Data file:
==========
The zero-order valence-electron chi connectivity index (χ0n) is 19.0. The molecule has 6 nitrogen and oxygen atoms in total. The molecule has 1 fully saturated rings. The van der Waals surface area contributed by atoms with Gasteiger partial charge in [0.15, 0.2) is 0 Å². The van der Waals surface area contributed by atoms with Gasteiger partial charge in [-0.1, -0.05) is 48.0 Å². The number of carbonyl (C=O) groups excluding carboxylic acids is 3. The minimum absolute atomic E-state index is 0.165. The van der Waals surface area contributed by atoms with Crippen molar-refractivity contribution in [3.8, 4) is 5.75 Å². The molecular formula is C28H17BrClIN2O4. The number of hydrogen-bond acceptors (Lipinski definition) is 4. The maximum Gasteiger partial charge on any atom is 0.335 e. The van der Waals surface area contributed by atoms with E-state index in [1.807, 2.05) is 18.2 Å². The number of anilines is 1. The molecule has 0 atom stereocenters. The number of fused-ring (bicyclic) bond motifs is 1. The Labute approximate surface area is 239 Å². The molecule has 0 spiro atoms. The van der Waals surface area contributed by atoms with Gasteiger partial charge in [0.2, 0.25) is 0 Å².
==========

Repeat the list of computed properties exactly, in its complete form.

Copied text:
The zero-order valence-electron chi connectivity index (χ0n) is 19.0. The molecule has 6 nitrogen and oxygen atoms in total. The molecule has 1 fully saturated rings. The van der Waals surface area contributed by atoms with Gasteiger partial charge in [0.15, 0.2) is 0 Å². The van der Waals surface area contributed by atoms with Gasteiger partial charge in [-0.1, -0.05) is 48.0 Å². The number of carbonyl (C=O) groups excluding carboxylic acids is 3. The minimum absolute atomic E-state index is 0.165. The van der Waals surface area contributed by atoms with Crippen molar-refractivity contribution in [3.8, 4) is 5.75 Å². The molecular formula is C28H17BrClIN2O4. The number of hydrogen-bond acceptors (Lipinski definition) is 4. The maximum Gasteiger partial charge on any atom is 0.335 e. The van der Waals surface area contributed by atoms with E-state index in [1.807, 2.05) is 18.2 Å². The number of anilines is 1. The molecule has 0 atom stereocenters. The number of fused-ring (bicyclic) bond motifs is 1. The Labute approximate surface area is 239 Å². The molecule has 0 spiro atoms. The van der Waals surface area contributed by atoms with Gasteiger partial charge in [0.2, 0.25) is 0 Å².